Nothing is Something

1269 Relax and Succeed - They are the chosen onesThey were sitting in a coffee shop. The decidedly unsettled woman twitched a statement his direction. “I can’t paint.”

“You painted all of those beautiful paintings in your house, and quite a few hanging in other people’s houses too, like mine.”

“There’s no point.”

“You enjoy it.”

“Not like this.”

“This isn’t painting, this talking about painting.”

She was already done her coffee. She leaned over toward the garbage and ditched it. “This is a kind of torture, being stuck like this. Constant procrastination, no work. No achievement, no sense of self-respect. But how could I think I was gonna get that from something so fated? So pointless?”

“I like the paintings I own of yours. I take pleasure from seeing them. Don’t you enjoy people liking what you’ve offered?”

“Praise is uncomfortable for everyone. It’s too rare. Feels weird. And my problem is bigger than procrastination–although that’s huge–my problem is metaphysical. It’s… philosophical. It’s spiritual. It’s so huge it’s not even my problem it’s the problem. With everything”

“Oh oh. Then it’s a problem for me too. What is this problem we have again?”

“Everything comes from somewhere.”

“Why is that a problem?”

“It’s just a giant universe of pool balls, clicking and clacking away. We live inside a math formula.”

“What?”

She caught the eye of the bearded guy behind the counter then looked at her companion. “You want another one?” He signalled he still had 90% of his existing drink. She held up one finger and the barista nodded in understanding. “This whole thing. Everything in the world was predetermined by every other thing. It’s all just billiard balls.”

“I’m going to need a bit more detail.”

“Just think about it: why are we speaking English?”

“…Because we’re in Canada? Because our parents speak English?”

“Exactly! See! We had no choice. English came to us, we didn’t pick it off a list of German and Japanese and Italian and Swahili. Our lifestyles. Why do our Dad’s both own businesses–because their Dad’s did.”

“We’ve got friends who own businesses whose parents worked at jobs.”

“Yeah, but those people didn’t want to be like their parents, so in a weird way the parent still dictated what they did. It was all inevitable. All billiard balls. Every song, based on the notes developed by others, using the timing systems developed by others, and played on instruments invented by others. Everything is so derivative. There’s no point.”

1269 Relax and Succeed - Millions long for immortalityThat last statement shot the eyebrows of her companion up. He was thoughtful while she fidgeted even more, checking her phone. He broke her attention away from it when he spoke. “What if it’s not balls?”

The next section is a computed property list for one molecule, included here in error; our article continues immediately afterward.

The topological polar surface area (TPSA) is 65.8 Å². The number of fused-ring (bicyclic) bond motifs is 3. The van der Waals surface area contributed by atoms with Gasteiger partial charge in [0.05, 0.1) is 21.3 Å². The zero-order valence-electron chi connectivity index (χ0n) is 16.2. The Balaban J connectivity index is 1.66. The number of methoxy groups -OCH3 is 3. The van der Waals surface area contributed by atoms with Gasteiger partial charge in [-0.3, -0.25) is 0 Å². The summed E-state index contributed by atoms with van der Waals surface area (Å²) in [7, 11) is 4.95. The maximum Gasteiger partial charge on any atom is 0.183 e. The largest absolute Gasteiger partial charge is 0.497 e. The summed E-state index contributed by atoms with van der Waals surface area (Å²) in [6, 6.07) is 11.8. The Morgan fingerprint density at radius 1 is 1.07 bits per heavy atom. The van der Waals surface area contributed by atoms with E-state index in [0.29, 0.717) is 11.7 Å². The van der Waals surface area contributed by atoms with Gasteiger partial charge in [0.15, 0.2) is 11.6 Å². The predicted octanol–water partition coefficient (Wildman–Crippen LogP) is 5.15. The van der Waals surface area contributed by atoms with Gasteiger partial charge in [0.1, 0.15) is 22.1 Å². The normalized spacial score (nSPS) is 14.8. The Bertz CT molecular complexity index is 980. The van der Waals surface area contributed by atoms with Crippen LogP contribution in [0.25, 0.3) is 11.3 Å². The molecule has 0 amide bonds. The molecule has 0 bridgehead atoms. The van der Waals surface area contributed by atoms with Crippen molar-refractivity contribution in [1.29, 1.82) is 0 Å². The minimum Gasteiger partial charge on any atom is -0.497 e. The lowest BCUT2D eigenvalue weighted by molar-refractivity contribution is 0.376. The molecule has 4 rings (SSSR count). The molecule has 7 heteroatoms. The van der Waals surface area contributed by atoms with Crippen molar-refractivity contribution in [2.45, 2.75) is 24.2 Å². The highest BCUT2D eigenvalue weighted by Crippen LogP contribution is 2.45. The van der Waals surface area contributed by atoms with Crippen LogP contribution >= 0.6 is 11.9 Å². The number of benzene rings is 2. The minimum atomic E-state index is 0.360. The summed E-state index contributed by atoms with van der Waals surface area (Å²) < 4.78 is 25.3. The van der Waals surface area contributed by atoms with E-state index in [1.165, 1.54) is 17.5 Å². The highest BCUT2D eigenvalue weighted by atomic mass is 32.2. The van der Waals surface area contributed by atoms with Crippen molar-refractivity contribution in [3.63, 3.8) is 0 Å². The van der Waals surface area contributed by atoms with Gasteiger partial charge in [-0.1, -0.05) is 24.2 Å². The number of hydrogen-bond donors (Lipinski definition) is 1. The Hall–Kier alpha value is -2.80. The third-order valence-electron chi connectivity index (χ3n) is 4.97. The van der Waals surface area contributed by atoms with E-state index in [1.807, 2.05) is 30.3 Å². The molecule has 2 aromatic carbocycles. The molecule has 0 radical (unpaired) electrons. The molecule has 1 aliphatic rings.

“What?”

“What if it’s not balls? What if the reason it feels like there’s no point is that we’re not all individual balls in search of individual achievements. What if we’re all just one big flowing mass? Then aren’t your actions both kind of predetermined and also awake and alive? Isn’t it possible to be fully occupied with fulfilling our ‘own’ aspects of that flow? Doesn’t an ocean crash on anew on every shore? Isn’t that both ours and the–and part of the ocean of everything?”

She seemed genuinely impressed that it hung together in the end, but it didn’t line up with what she already believed, so her initial reaction was rejection. “That’s too easy. It ignores the nihilism of it all. I cannot paint with any kind of meaning. All anyone is ever going to get is just another reflection of every force I ever encountered as life unfolded me like a predetermined plan.”

“Can’t all of that be true and still leave you space to feel like you’re a part of a great oneness? Isn’t that what a muse is? The hand of God needs fingers right?”

Eyebrow. “Hand of God?”

“I was shooting for poetic.”

“Ah… no.” In the background the barista was foaming her latte.

“You’re the one going on about metaphysics and nihilism. I’m not even sure either one of us knows what those words mean exactly.”

“I just want my life to have meaning. Is that so much to ask from the universe?”

“How would I know? What’s meaning? Meaning changes as we mature anyway. I don’t see the crap we did at 10 years old the same way now that I did then. I can only assume that since everything else in my life is like that, now will be like that too. So what’s meaning? Meaning’s some floating idea we temporarily layer over an experience or a memory. But what’s so great about that? People have different opinions about the same book. Why can’t that be wonderful? Why do they have to agree on a meaning?”

“What’s the point?”

“That’s like asking for a meaning. Can’t life be the point? Can experience itself be the point? What do people who find out they’re dying want? They want more experiences. They might have had a lifetime of crappy ones and they’ll still want more when you tell them it’s over. There has to be something to that. Picasso was billiard balls too. I remember you getting pretty excited about Picasso. Wasn’t that joy real? Wasn’t that a thing? Isn’t that a point? To just…–live that? Doesn’t the universe need witnesses?”

This catches her attention. “Witness?”